With the interest in her work on the rise, this has impacted the secondary markets. “In October 2022, her work “I Always Come Back Here” (2020) sold at Sotheby’s Hong Kong for HK$693,000 (US$88,576), a then-record price for the artist at auction. Less than six months later, that price has been beaten twice. “Let the Hurricane In” (2019) sold for HK$1.08 million (US$137,896)—more than seven times its presale low price estimate—at Poly Auctions later that month. In March, Phillips New York also sold “Dreams of Escape” (2021) for US$88,900,” reported Veena McCoole in a market article featured on Artsy.net.


“You’re happy that your art is noticed. And there are people interested. But at the same time, you are afraid of those who call themselves collectors but are trying to make money by buying and selling. They’re going to jump at the chance, and suddenly, they’re going to sell all your work, and there’s going to be too much of your work sold simultaneously. That’s a big fear because then there’s too much of your work on the market. And so, it’s like a dance, this thing with the auctions”, Marmolejo says. “You may be excited when you hear that it’s sold for a good price, and then at the same time, suddenly you’re scared as an artist because what does this mean? Does it mean that everyone will wants to sell your work and try to make money?” she comments on her success at auctions.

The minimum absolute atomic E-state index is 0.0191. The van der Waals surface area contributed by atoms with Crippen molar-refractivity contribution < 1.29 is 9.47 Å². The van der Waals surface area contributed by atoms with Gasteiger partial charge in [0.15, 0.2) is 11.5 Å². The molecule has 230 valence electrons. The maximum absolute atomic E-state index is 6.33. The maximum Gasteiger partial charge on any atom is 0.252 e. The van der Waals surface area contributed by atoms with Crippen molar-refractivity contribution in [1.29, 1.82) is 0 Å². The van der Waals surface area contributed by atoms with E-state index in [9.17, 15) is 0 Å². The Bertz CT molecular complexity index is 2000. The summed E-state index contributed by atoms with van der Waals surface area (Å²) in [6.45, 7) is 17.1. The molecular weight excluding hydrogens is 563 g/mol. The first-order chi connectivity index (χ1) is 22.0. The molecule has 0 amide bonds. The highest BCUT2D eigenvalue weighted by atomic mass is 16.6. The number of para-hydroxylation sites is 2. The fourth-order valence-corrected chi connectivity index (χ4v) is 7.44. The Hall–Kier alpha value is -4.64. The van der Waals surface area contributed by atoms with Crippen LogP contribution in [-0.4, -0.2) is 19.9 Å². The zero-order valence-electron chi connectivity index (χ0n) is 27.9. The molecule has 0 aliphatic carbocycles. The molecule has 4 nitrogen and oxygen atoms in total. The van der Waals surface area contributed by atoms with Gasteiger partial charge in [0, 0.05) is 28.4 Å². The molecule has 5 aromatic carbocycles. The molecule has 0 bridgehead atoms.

The artist is not afraid of respectful legit collectors “who hang onto the artwork for a few years,” but the impact of another kind of buyer replacing volatile stock trading operations with art speculations. “This desire to make a quick buck off an artist has changed how galleries sell work. Now there are three-year, five-year contracts,” she explains the conditions to buy her work to avoid speculation in secondary markets. “Some of them are trying to use art as a new form of currency. Unfortunately, this does not benefit the artist. So, the galleries are trying to balance things to protect the artist. Also, we start creating less work. It becomes harder to balance when there are a lot of so-called collectors who want to sell your work and make a quick buck. And unfortunately, that creates a fluctuation in the prices of the artist. And it scares us a lot.”